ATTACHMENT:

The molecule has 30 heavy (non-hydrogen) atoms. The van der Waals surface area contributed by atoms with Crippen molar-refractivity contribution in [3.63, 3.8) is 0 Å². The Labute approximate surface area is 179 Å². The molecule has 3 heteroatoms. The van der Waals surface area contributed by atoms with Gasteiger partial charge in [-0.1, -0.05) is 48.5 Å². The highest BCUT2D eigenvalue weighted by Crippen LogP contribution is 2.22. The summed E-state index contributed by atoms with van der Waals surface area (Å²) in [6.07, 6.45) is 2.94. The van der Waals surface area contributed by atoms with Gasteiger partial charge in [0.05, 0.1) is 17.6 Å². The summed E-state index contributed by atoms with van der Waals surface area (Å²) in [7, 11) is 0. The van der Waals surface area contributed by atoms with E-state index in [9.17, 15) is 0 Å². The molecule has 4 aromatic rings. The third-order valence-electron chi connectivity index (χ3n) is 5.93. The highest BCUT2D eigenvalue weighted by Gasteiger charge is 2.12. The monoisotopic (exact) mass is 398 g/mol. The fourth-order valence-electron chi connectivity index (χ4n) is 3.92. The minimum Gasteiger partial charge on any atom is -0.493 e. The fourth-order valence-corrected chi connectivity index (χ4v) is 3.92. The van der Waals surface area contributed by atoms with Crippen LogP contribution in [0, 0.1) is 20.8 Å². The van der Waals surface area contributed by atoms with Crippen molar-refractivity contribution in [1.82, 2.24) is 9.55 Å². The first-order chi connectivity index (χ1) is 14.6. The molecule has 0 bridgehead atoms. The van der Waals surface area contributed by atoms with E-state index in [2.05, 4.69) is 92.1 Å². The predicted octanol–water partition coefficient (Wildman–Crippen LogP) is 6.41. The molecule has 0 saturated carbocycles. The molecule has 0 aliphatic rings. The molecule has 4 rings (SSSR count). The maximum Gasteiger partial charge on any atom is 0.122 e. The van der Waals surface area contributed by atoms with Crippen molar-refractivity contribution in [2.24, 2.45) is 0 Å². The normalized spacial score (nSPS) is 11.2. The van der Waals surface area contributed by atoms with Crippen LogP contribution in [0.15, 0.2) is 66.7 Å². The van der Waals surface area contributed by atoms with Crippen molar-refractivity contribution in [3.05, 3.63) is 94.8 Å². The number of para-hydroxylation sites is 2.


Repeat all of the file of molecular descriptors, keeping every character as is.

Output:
The molecule has 30 heavy (non-hydrogen) atoms. The van der Waals surface area contributed by atoms with Crippen molar-refractivity contribution in [3.63, 3.8) is 0 Å². The Labute approximate surface area is 179 Å². The molecule has 3 heteroatoms. The van der Waals surface area contributed by atoms with Gasteiger partial charge in [-0.1, -0.05) is 48.5 Å². The highest BCUT2D eigenvalue weighted by Crippen LogP contribution is 2.22. The summed E-state index contributed by atoms with van der Waals surface area (Å²) in [6.07, 6.45) is 2.94. The van der Waals surface area contributed by atoms with Gasteiger partial charge in [0.05, 0.1) is 17.6 Å². The summed E-state index contributed by atoms with van der Waals surface area (Å²) in [7, 11) is 0. The van der Waals surface area contributed by atoms with E-state index in [9.17, 15) is 0 Å². The molecule has 4 aromatic rings. The third-order valence-electron chi connectivity index (χ3n) is 5.93. The highest BCUT2D eigenvalue weighted by Gasteiger charge is 2.12. The monoisotopic (exact) mass is 398 g/mol. The fourth-order valence-electron chi connectivity index (χ4n) is 3.92. The minimum Gasteiger partial charge on any atom is -0.493 e. The fourth-order valence-corrected chi connectivity index (χ4v) is 3.92. The van der Waals surface area contributed by atoms with Crippen LogP contribution in [0, 0.1) is 20.8 Å². The van der Waals surface area contributed by atoms with Crippen molar-refractivity contribution in [1.82, 2.24) is 9.55 Å². The first-order chi connectivity index (χ1) is 14.6. The molecule has 0 bridgehead atoms. The van der Waals surface area contributed by atoms with E-state index in [2.05, 4.69) is 92.1 Å². The predicted octanol–water partition coefficient (Wildman–Crippen LogP) is 6.41. The molecule has 0 saturated carbocycles. The molecule has 0 aliphatic rings. The molecule has 4 rings (SSSR count). The maximum Gasteiger partial charge on any atom is 0.122 e. The van der Waals surface area contributed by atoms with Crippen molar-refractivity contribution in [2.24, 2.45) is 0 Å². The normalized spacial score (nSPS) is 11.2. The van der Waals surface area contributed by atoms with Crippen LogP contribution in [0.15, 0.2) is 66.7 Å². The van der Waals surface area contributed by atoms with Crippen molar-refractivity contribution in [3.05, 3.63) is 94.8 Å². The number of para-hydroxylation sites is 2.